Ruling on Kort is upheld

RENO - Shaun Kort has made it easy for Nevada baseball coach Gary Powers to pencil in his name in the starting line-up game after game at first base.

The 5-foot-9 Kort, who has started all but two of Nevada's 39 games this season, was batting .373 entering yesterday's game at San Francisco and leads the team in triples (3) and is second in homers (5) after a three-homer performance in one game last weekend against San Jose State which earned him WAC Hitter of the Week honors.

"I'm not surprised at all. We knew he was a baseball player; a gamer," Powers said last week. "He's an undersized guy not blessed with a lot of athletic ability, but he's a tremendous competitor. That competitive spirit makes him a tough out. He stays within himself at the plate.

"He's a little bit like Joe Inglett in terms of his competitiveness and compact swing. Joe is a little faster. They are both smaller and make guys bring the ball to them. Shaun has got a small strike zone. When he stays down in the zone and takes a good swing, he is tough to pitch to."

Being that Inglett is one of the best players in Nevada history, that's high praise coming from Powers.

Kort shrugs off accolades like people swat at flies, however. It would be easy for him to act cocky after his fast start, but he stays even keel with his emotions.

Make no mistake about it, Kort knows he can play, and knows that he is a good hitter. He credits a lot of people for his success.

"When I was in high school, Billy Ramsay was an assistant coach my sophomore year, and he taught me a lot about hitting," Kort said. "I'd never been a good opposite-field hitter until then. The (high school) coaches did a good job of helping me with that.

"Coach Powers and coach (Jay) Uhlman have helped a lot. I look at a lot of different left-handed hitters. On our team, I look at Baker Krukow and Mike Hale a lot. Baker and I are similar. We both try to hit the ball to all parts of the field. I've been working on staying down as long as I can. When I get too high or jump at the ball, that's when I pop pitches up. If I see a fastball on the first pitch, I'm going to swing at that because that's the best pitch to hit."

All the Pack players should be taking their cues from Kort. The smallish left-hander is like a magician at the plate. A flick of his wrist, and he sends towering fly balls over the fence, line drives into the gap and rollers through the hole on both sides of the field.

"I'm not a home run hitter," Kort still insists despite his power surge last weekend. "I just try to spray the ball around the field."

The one thing that bothers Kort is his amount of strikeouts. He's fanned 21 times in 161 trips to the plate, which works out to once in every 7 1/2 at-bats. That's not a bad ratio, yet Kort believes it should be lower.

"In high school, I didn't strike out that much," said Kort, who admitted there was one year he never struck out in high school. "I've chased some bad pitches. Next year I'm going to whittle that down."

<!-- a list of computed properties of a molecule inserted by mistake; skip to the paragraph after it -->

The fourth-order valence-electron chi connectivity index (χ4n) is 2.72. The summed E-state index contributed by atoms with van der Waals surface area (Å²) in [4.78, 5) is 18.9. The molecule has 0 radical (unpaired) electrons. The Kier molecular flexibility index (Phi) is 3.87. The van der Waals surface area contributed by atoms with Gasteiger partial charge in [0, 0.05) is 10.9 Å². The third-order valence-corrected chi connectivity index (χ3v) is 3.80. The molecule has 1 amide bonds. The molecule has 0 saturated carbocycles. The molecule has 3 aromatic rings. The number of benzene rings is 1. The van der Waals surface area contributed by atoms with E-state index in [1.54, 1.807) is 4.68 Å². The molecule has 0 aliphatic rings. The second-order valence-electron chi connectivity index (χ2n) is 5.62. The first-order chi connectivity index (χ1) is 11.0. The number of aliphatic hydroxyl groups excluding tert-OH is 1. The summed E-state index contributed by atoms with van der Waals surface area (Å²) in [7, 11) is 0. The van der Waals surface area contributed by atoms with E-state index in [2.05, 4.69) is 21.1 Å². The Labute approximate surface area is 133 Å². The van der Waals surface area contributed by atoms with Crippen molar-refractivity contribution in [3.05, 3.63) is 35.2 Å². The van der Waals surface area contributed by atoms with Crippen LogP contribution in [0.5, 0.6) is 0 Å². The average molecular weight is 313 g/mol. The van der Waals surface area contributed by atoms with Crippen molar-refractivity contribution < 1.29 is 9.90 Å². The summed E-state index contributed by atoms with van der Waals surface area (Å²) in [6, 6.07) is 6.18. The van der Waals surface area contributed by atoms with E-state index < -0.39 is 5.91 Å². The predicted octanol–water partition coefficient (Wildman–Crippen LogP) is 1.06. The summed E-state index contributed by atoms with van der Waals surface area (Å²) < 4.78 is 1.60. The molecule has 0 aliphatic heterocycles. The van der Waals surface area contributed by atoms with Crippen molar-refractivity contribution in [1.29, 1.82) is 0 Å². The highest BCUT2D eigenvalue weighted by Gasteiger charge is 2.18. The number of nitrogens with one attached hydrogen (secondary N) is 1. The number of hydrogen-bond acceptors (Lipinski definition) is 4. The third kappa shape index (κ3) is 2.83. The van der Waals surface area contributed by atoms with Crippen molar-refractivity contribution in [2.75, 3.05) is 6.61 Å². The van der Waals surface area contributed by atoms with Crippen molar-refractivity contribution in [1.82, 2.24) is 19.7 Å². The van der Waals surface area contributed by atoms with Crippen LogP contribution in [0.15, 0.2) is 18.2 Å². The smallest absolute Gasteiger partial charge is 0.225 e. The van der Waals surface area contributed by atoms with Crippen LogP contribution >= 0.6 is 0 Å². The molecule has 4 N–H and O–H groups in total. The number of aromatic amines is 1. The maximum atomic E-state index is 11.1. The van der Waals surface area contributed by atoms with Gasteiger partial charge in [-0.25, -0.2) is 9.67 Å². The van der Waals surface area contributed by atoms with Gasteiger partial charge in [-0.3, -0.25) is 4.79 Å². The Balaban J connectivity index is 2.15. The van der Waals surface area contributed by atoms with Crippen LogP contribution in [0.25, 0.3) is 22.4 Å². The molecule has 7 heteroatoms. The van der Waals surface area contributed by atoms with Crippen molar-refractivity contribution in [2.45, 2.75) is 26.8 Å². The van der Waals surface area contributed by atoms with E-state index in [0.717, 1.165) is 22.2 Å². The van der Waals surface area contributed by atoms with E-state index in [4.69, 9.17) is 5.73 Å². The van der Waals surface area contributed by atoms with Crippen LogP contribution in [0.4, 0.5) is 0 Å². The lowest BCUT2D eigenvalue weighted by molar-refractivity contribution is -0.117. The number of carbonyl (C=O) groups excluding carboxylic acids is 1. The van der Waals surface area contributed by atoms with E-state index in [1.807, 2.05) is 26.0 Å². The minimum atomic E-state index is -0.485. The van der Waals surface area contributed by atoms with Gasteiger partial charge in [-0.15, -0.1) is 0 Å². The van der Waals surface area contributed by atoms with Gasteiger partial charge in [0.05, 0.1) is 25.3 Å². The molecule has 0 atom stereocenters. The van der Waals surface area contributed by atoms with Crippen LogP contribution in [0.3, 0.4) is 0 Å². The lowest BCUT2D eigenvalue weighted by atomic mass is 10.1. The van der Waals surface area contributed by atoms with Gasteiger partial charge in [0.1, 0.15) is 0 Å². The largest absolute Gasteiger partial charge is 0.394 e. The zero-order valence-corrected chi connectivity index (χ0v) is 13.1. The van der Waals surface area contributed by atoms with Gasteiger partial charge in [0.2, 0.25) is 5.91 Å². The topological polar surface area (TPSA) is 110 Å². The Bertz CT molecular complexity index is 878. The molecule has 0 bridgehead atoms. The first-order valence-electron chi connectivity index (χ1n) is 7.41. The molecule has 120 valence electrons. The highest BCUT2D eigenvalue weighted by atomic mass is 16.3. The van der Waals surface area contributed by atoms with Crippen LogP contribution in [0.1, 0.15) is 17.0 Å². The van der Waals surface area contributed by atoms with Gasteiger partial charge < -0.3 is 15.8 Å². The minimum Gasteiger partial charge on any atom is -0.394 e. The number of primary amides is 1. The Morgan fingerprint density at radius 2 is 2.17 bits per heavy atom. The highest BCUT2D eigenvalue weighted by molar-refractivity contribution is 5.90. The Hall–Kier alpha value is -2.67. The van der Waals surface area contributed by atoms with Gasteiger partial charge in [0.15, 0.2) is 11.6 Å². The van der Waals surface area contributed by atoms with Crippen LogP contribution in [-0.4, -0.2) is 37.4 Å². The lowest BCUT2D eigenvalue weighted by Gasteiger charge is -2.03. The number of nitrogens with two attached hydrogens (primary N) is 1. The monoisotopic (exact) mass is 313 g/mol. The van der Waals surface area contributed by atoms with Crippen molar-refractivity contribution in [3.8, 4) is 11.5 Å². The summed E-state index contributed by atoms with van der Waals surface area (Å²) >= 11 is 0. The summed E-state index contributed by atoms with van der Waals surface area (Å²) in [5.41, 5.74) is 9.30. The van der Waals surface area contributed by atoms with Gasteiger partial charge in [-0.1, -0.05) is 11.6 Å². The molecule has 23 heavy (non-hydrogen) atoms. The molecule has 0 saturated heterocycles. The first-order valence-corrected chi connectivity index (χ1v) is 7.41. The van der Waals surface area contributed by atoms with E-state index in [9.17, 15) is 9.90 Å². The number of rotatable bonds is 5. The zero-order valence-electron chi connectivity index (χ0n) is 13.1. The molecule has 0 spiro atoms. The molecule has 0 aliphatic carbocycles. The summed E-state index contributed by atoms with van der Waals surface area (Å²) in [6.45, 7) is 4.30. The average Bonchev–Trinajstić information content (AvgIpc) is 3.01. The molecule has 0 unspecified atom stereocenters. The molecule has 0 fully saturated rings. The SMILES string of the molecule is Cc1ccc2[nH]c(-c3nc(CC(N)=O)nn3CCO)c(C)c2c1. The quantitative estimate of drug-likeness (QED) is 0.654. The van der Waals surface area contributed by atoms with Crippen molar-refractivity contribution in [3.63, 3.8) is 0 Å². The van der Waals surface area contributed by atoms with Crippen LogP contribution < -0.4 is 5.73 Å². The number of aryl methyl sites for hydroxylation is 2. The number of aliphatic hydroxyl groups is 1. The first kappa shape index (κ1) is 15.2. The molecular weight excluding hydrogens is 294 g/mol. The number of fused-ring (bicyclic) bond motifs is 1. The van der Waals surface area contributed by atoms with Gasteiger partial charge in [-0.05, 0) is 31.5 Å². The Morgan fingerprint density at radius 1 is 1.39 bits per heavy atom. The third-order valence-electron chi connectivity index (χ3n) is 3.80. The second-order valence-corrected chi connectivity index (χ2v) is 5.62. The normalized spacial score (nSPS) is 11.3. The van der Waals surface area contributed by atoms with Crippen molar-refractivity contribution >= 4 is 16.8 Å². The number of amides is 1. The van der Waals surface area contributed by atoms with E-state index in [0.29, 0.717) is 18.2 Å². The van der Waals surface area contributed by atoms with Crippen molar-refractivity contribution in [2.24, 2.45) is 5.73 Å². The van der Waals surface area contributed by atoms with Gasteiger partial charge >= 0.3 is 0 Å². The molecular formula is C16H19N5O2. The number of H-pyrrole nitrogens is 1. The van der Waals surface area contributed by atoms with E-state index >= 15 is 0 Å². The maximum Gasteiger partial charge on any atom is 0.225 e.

When Kort said that, he had a determined look on his face. And, when Kort said stats don't matter to him; that he doesn't care if he hits .200 as long as the team wins, you have to believe him. He doesn't lack for sincerity.

You can't help but wonder how Kort got away from some pretty good Southern California-area schools like UCLA, UC Irvine, Fullerton State and Long Beach State. Their loss is certainly Nevada's gain.

You have to wonder if Kort's 5-9 stature didn't scare some people away. Kort said he doesn't think about it now. He is happy where he's at.

"I got small offers from UCLA and UC Riverside," Kort said. "On my recruiting trip, David Ciarlo and Terry Walsh were my hosts and they are both from Southern California. I put myself in their shoes. They said they were having a lot of fun. I liked all the coaching staff and the team. I thought it was the best opportunity for me.

"I kind of wanted to be away from home. I'd never been in the snow before. It took a while to get used to the altitude. I found it harder to breathe when I first got here. I adjusted, though."

He adjusted quickly. First base was thought to be a platoon position with Kort and Dan Eastham when the season started, but the hot-hitting Kort has wrapped up that position for the next three seasons barring injury or prolonged slumps.

It was a case of taking an opportunity and running with it. Kort got his opportunity early, and without question, his bat has kept him in the lineup.

Kort is more than just offense, however. He has a respectable .986 fielding average, and he looks like he could be a capable relief pitcher if last week is any indication.

Kort came on in relief last week and struck out the first two batters he faced against Stanford, and then allowed a run and hit in his next inning against the Cardinal.

Powers said that Nevada can always use another effective lefty out of the bullpen to go with Jarad Mitchell and Mat Keplinger, and that's fine with Kort.

"He had good success at the high school level," Powers said. 'We've always had that in our minds. He came in the other day and threw strikes. We have guys that work all week out there (the bullpen) and can't come in and throw strikes."

"I told coach Powers that I'll always be mentally ready to go in and pitch and get the job done," Kort said. "I'd like to be a relief guy."

Anything to help the team. That's been Kort's mantra since his high school days, and that's what makes him such a popular teammate and a valued member of the team.


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